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You can do anything, Olympian tells Wildwood Crest students

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WILDWOOD CREST — Dreams can be achieved, Olympic high jumper Priscilla Loomis told a group of third graders at Crest Memorial School on Tuesday.

But you have to work for it.

Loomis told students in Leigh Domanowski’s class about working out for hours each day, six days a week, and leaving aside her favorite foods to become a world-class athlete.

Students asked a series of questions, submitting them in advance. One asked how she got to the Olympics.

“Number one: You’ve got to believe in yourself,” she said. “Do you guys believe in yourselves?”

“Yes,” the students answered.

“Awesome. Great.”

The second rule is to avoid negativity, with practice listed as number three.

Loomis, 33, grew up in Sicklerville, Camden County, and now lives in the Wildwoods. She was a professional athlete for about a decade, maintaining a grueling training regimen and competing in international competitions. She is a motivational speaker, hosts a podcast and is an entrepreneur.

“I want you to understand that it is possible and I was in your grade,” she said. “I worked really hard. I stayed focused and I practiced. Believe in yourself, work hard and anything is possible.”

Loomis passed around medals she won in 2015 and 2019 at the Pan-Am Games and other competitions. In 2016, then still known as Priscilla Frederick, she competed in the Olympics in Rio de Janeiro, representing Antigua and Barbuda, a Caribbean nation with fewer than 100,000 residents.

She grew up in New York, but her father was born in that country, allowing her dual citizenship.

She did not medal in the Olympics but told the students that it was an amazing experience to be one of the tiny percentage of people in the world to compete.

She wore a necklace with the Olympic rings and told the students she also got a tattoo of the rings.

Domanowski said her students had been reading “Wilma Unlimited,” a book by Kathleen Krull about Olympic runner Wilma Rudolph, who won three gold medals in the 1960 games in Rome. Rudolph overcame childhood polio to become the fastest woman of her time, and her position as a Black woman on the world stage helped her advocate for civil rights at home.

Domanowski said she sees parallels between Loomis’ and Rudolph’s stories.

She said one of her students mentioned the book at home, and a family member knew Loomis’ husband Ken Loomis, a teacher and head football coach for Wildwood High School. The school reached out and was able to arrange the visit.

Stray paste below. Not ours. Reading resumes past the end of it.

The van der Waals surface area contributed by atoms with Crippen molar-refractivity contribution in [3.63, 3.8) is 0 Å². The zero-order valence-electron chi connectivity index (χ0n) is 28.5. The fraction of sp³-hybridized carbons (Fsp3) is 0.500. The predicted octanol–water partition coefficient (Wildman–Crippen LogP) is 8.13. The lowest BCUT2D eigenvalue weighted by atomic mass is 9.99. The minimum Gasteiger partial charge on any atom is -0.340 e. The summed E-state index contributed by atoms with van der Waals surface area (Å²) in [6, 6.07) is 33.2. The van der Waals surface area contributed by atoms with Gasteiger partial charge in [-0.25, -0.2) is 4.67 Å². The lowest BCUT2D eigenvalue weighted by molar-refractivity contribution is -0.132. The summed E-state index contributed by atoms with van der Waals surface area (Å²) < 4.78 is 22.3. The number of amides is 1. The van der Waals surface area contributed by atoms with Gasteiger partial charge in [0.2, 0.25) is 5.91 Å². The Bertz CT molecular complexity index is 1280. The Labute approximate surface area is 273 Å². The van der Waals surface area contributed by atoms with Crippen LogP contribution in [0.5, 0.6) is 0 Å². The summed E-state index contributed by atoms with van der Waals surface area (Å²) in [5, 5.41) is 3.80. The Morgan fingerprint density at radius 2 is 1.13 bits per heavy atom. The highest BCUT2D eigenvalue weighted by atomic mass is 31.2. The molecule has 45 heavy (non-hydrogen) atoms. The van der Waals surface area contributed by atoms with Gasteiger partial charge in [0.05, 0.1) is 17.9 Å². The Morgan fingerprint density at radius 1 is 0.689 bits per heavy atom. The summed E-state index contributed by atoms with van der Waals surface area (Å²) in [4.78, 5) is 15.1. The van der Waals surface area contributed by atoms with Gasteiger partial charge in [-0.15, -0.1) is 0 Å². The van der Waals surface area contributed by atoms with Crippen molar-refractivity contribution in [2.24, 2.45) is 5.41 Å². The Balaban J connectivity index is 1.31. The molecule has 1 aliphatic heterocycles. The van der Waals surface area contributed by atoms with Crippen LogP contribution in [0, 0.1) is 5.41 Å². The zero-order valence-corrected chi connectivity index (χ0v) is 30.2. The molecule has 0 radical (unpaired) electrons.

The couple married in Ireland in 2019, she said, the day after she won her first gold medal, competing in the Cork City Sports athletic championship.

The students had also been closely following the Winter Olympics in Beijing in Kara McPeak’s social studies and science class, following the medal count for the games and using winter sports to explain principles in physics.

Loomis said she had considered representing Antigua and Barbuda in the winter games in the single-woman bobsled event, but that did not work out, she said.

She had been working for a spot in the summer games in Tokyo, held in 2021 because of the COVID-19 pandemic. Those plans were derailed when she caught COVID, she told the class. But she said she was not bitter about it.

Loomis told the students that her mother didn’t have much money when she was growing up. She and her sister shared a single present, a new Disney movie on VHS each year. She was born in New York, and the family later moved to South Jersey. She said she competed as a high school student at Paul VI in Haddonfield and earned a scholarship to St. John’s University in Queens. She studied communications with a focus in television and film.

She told the students she never got the hang of basketball or soccer, but plans to learn to surf this summer, and is working on a new career.

“Hopefully, in the next couple of months, you’ll see me on Disney+,” she said. She got a part as an extra in a film and has a role in a series set in the Marvel Cinematic Universe, Loomis said.

“Even though things happen in life that may not go exactly as planned, I still want you guys to believe in yourselves and go after it. Chase every dream that you have. Because why not you?” she said. “It has to be somebody.”

Contact Bill Barlow:

609-272-7290

bbarlow@pressofac.com

Twitter @jerseynews_bill

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